Oklahoma hit by its third-strongest earthquake ever

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5.1 Earthquake Hits Oklahoma


Oklahoma was struck by a magnitude 5.1 earthquake on Saturday morning, the third-strongest quake ever recorded in the state, which has experienced a surge in seismic activity in recent years, the U.S. Geological Survey reported.

The quake at 11:07 a.m. local time (1707 GMT) was followed by several aftershocks in the next 90 minutes, including one with a magnitude of 3.9, the USGS said. The first quake was felt from Kansas City, Missouri, to Dallas, Texas, but no damages or injuries were reported.

Click through reactions to the earthquake:

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Oklahoma earthquake
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Oklahoma hit by its third-strongest earthquake ever
Floor of library shook for several seconds. #ksleg #earthquake
1108 am: Earthquake felt at the office here in Tulsa. Prelim data shortly. #okquake
Anybody feel the earthquake today?😮
That earthquake was big, it had shaken my entire house and my parents house.
Are there tremors happening from that earthquake in OK? I swear I've felt some. Maybe I just drank too much coffee.
Was there an earthquake just now... Wow seriously
that earthquake literally cracked our not even finished yet house 🙃
5.1 earthquake in northern Oklahoma, felt into northern Kansas. Injecting wastewater into the earth doesn't seem to be all that helpful.
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Oil fields have boomed in Oklahoma over the past decade thanks to advances in hydraulic fracturing and horizontal drilling, and seismologists have said the state's frequent earthquakes may be linked to disposal wells that inject saltwater, a natural byproduct of oil and gas work, into deep underground caverns.

Earthquakes in Oklahoma in January led to calls for the governor to make changes to oil and gas drilling regulations.

Saturday's quake was centered about 95 miles (153 km) northwest of Oklahoma City, and at an estimated depth of 4 miles (7 km), the USGS said.

Click through images from the 10 deadliest USA earthquakes ever:

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Oklahoma hit by its third-strongest earthquake ever
Damaged Kaiser Medical Building in the Northridge Reseda area of Los Angeles after 1994 earthquake (Photo by Visions of America/UIG via Getty Images)
A car at a Mazda dealership crushed in the Los Angeles earthquake of January 17, 1994 (Photo by Visions of America/UIG via Getty Images)

1886 Charleston Earthquake 

(Photo: hdes.copeland/Flickr)

1886 Charleston Earthquake 

(Photo: hdes.copeland/Flickr)

1886 Charleston Earthquake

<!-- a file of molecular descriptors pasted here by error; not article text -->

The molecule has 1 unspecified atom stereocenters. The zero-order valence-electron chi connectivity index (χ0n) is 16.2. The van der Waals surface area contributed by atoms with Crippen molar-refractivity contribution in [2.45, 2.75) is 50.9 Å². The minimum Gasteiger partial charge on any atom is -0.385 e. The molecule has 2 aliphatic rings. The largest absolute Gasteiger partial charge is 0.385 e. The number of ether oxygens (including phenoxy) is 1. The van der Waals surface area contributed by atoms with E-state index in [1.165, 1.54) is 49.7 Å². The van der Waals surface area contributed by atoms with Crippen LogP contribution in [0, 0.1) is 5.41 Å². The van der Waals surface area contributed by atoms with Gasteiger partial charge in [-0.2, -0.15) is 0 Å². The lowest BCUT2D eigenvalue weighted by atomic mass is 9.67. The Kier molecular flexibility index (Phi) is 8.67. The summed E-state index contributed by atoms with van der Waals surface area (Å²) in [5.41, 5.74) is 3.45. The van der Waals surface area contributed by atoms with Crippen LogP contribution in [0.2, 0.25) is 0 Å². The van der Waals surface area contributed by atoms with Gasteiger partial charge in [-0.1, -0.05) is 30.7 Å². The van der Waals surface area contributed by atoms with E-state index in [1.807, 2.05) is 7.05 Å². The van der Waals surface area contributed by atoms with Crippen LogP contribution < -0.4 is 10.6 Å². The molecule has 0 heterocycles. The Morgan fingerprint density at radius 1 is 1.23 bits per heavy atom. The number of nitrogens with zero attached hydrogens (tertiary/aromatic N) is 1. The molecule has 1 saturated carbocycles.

(Photo: hdes.copeland/Flickr)

April 1960: Valdivia, Chile

(Photo by Keystone-France/Gamma-Keystone via Getty Images)

picture taken in April 1960 in Valdivia of people looking at an enormous crack on a street due to the earthquake that struck the area on May 22, 1960. AFP PHOTO (Photo credit should read STF/AFP/Getty Images)

October 18, 1989: San Francisco, California

(Photo by Rich Pilling/Getty Images)

August 24, 2014: Napa, California

(Photo credit Josh Edelson/AFP/Getty Images)

March 10, 1933: Long Beach, California

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Damaged building exterior, damage caused by the 1933 earthquake, Long Beach, California, March 12, 1933. (Photo by Smith Collection/Gado/Getty Images)
Part of a long line of homeless earthquake victims as they wait for food rations at a relief tent set up after a series of devastating quakes, Long Beach, California, March 13, 1933. The powerful quakes began March 11 and killed 115 people and did $75,000,000 in damage. Signs on the tent read 'Free Food' and 'Food Administer.' (Photo by FPG/Getty Images)

April 6, 1946: Aleutian Islands

(Photo by Keystone/Hulton Archive/Getty Images)

April 9, 1946: Hilo, Hawaii 

Homeless people are taken to emergency accommodation on US Army trucks, 9th April 1946, after a Pacific-wide tsunami hit Hilo, Hawaii. The tidal wave, on 1st April, was caused by an earthquake near the Aleutian Islands. (Photo by Keystone/Hulton Archive/Getty Images)

1906: Full-length view of pedestrians examining frame houses, which lean to one side on the verge of collapse after the Great Earthquake in San Francisco, California. (Photo by Hulton Archive/Getty Images)
1906: View of a cobblestone street, which was split down the middle after the Great Earthquake in San Francisco, California. A wooden cart has fallen into the crack. (Photo by American Stock/Getty Images)
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The epicenter is near the East Campbell Gas Field and about 75 miles (121 km) west of Cushing, Oklahoma, which is one of the largest oil storage hubs in the world and is known as the Pipeline Crossroads of the World.

Only two previous earthquakes in Oklahoma were stronger than Saturday's: a magnitude 5.6 quake in 2011 and a 5.5 magnitude quake in 1952, said Robert Williams, a geophysicist with USGS.

USGS initially said that Saturday's quake was probably the second-biggest in the state's history but then revised it after reviewing records.

The USGS said it was not known if Saturday's quake was related to oil and gas production activities.

The state has been recording about two-and-a-half earthquakes a day of a magnitude 3 or greater, a rate 600 times greater than observed before 2008, the Oklahoma Geological Survey said in a report last year.

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